Review: The Fifth Season by N.K. Jemisin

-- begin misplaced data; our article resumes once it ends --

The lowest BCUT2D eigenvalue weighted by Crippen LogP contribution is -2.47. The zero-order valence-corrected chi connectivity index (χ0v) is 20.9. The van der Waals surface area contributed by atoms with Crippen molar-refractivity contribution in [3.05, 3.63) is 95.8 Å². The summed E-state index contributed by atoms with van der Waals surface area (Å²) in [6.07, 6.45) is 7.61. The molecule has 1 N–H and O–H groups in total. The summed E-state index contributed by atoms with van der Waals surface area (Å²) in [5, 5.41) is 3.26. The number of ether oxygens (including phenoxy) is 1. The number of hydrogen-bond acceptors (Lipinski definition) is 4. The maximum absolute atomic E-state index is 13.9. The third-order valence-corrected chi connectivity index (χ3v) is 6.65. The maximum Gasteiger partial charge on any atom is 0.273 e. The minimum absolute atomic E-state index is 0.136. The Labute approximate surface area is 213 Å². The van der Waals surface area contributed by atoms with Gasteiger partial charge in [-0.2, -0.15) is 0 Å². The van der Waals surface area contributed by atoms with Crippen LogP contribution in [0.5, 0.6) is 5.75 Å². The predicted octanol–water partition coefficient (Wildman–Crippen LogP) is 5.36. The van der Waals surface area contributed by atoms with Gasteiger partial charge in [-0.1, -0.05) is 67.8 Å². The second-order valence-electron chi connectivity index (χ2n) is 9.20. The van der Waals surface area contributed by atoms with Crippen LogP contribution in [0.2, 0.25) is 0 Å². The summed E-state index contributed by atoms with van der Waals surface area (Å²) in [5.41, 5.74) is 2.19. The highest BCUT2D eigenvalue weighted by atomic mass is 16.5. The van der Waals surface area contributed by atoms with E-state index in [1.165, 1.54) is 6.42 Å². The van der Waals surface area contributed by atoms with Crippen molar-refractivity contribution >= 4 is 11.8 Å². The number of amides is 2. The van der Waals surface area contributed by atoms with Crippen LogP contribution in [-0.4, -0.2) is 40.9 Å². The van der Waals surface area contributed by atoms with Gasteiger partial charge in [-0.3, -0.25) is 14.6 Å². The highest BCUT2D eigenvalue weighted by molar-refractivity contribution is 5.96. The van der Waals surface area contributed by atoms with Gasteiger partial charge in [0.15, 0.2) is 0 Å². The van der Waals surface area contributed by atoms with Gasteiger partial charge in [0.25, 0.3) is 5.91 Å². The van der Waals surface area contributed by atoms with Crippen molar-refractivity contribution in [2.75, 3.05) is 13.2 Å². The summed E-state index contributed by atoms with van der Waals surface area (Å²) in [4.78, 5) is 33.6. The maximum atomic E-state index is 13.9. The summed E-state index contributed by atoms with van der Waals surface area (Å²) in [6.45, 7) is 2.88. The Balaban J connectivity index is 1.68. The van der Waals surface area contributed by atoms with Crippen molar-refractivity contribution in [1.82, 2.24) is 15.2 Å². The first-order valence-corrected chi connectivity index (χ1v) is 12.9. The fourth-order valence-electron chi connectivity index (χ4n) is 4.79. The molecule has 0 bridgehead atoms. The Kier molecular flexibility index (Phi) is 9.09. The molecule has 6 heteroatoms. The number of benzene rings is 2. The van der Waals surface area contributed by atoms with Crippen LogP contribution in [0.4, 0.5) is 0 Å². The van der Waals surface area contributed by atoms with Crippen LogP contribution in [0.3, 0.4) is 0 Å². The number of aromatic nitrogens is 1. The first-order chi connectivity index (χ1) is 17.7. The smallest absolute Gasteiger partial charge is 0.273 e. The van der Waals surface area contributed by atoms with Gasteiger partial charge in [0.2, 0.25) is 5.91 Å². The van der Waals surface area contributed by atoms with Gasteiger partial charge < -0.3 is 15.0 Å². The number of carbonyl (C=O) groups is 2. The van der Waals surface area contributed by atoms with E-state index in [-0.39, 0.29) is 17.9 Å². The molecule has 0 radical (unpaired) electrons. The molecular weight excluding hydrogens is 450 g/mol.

fifth-season This was a very interesting book.  I can see why it won so many awards.  It is beautifully written and has a well crafted world that brings you in.  That being said, I did find it hard to get into at first.  I think it had to do with the sort of complicated world the characters inhabit and having three different narrators that seem to living in the same nation but not at the same time. As one is living at the end of the world, while the other two are not.  Once I was able to grasp that the timelines of the three narrators were different, it made it much easier to enjoy the storytelling.  The story begins as Essun, is mourning the loss of his son who was murdered by her husband for being an Orogene.  Orogenes are powerful beings that can derive power from the earth but are feared for this power because it’s unpredictable and can destroy as easily as it can save.  Damasaya is also an Orogene, who has been locked in her families barns after she was discovered.  And finally Syenite, a powerful orogene who has been given two different assignments that involve the most powerful orogene in the world.  Each narrator is different.  Damasaya is young and unsure of her future as she is afraid of who she is while Syenite is the opposite.  She knows exactly who she is and how good she is.  She is confident in who she is and ambitious to boot. Essun is definitely a woman who has seen and knows way too much.  She is strong but even the strongest of us breaks.  When her husband kills her son and possibly her daughter she is at a loss.  Soon revenge becomes her only motivating factor.  Essun’s story is also effected by the beginning of the Fifth Season. Every so often the Earth turns against the people and sets off catastrophic natural disasters.  Some season’s last years while some last decades. It’s clear to Essun that this season is going to last centuries.  So she sets off to find her husband while knowing the world is ending soon.  Syenite and Damasaya are not experience the same end of the world troubles that Essun is and at first this was confusing since both were headed towards or living where the disaster had occurred.  This was what made me think that the narratives were not all happening at the same time.  The narrators do not seem to have much in common beyond they are all women and orogenes but it when it’s revealed what there relationship it was a gut punch.  I didn’t see it coming.  I think that  is because it’s so well written.  You could literally get lost in the writing as N.K. tells these women’s stories.  They all have such hard struggles as they live and work in a very rigid society.  People of this world are separated into different Comm names and it defines who they are what they do. If you don’t fit in a Comm you are in trouble when the seasons come. They all must try to do their best to find their own voice while still playing by the rules and of course there are far more rules for women.  So even though it’s a fantasy novel, it’s still very much set in real life too.

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